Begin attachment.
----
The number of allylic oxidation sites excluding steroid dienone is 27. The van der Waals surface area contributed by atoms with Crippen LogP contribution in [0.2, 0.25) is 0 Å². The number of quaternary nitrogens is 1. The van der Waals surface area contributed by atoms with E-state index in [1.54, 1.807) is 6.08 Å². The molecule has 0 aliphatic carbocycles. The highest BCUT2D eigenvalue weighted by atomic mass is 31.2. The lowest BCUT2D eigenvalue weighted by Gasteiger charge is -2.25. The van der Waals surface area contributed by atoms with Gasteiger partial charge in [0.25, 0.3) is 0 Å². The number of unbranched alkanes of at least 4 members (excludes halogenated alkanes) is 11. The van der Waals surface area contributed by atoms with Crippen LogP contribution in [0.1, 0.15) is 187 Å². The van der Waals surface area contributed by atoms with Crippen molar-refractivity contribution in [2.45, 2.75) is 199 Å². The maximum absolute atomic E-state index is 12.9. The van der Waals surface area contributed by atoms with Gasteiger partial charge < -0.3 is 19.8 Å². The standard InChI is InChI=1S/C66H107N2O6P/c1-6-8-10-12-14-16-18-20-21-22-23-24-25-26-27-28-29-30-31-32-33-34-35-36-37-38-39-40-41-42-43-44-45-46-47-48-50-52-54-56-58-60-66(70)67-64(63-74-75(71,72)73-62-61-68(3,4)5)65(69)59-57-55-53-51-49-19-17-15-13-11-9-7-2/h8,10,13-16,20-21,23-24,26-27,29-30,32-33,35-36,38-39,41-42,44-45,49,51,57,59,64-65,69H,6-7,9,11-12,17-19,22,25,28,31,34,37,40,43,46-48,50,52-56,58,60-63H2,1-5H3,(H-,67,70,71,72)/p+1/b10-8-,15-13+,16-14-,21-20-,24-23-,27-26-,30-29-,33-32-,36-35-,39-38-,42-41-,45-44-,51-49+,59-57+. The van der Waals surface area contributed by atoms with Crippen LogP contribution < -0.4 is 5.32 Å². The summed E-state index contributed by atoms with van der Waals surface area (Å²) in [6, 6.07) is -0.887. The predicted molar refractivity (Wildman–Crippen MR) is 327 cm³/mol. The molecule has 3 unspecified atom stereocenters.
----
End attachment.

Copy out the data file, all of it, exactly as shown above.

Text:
The number of allylic oxidation sites excluding steroid dienone is 27. The van der Waals surface area contributed by atoms with Crippen LogP contribution in [0.2, 0.25) is 0 Å². The number of quaternary nitrogens is 1. The van der Waals surface area contributed by atoms with E-state index in [1.54, 1.807) is 6.08 Å². The molecule has 0 aliphatic carbocycles. The highest BCUT2D eigenvalue weighted by atomic mass is 31.2. The lowest BCUT2D eigenvalue weighted by Gasteiger charge is -2.25. The van der Waals surface area contributed by atoms with Gasteiger partial charge in [0.25, 0.3) is 0 Å². The number of unbranched alkanes of at least 4 members (excludes halogenated alkanes) is 11. The van der Waals surface area contributed by atoms with Crippen LogP contribution in [0.1, 0.15) is 187 Å². The van der Waals surface area contributed by atoms with Crippen molar-refractivity contribution in [2.45, 2.75) is 199 Å². The maximum absolute atomic E-state index is 12.9. The van der Waals surface area contributed by atoms with Gasteiger partial charge < -0.3 is 19.8 Å². The standard InChI is InChI=1S/C66H107N2O6P/c1-6-8-10-12-14-16-18-20-21-22-23-24-25-26-27-28-29-30-31-32-33-34-35-36-37-38-39-40-41-42-43-44-45-46-47-48-50-52-54-56-58-60-66(70)67-64(63-74-75(71,72)73-62-61-68(3,4)5)65(69)59-57-55-53-51-49-19-17-15-13-11-9-7-2/h8,10,13-16,20-21,23-24,26-27,29-30,32-33,35-36,38-39,41-42,44-45,49,51,57,59,64-65,69H,6-7,9,11-12,17-19,22,25,28,31,34,37,40,43,46-48,50,52-56,58,60-63H2,1-5H3,(H-,67,70,71,72)/p+1/b10-8-,15-13+,16-14-,21-20-,24-23-,27-26-,30-29-,33-32-,36-35-,39-38-,42-41-,45-44-,51-49+,59-57+. The van der Waals surface area contributed by atoms with Crippen LogP contribution < -0.4 is 5.32 Å². The summed E-state index contributed by atoms with van der Waals surface area (Å²) in [6, 6.07) is -0.887. The predicted molar refractivity (Wildman–Crippen MR) is 327 cm³/mol. The molecule has 3 unspecified atom stereocenters.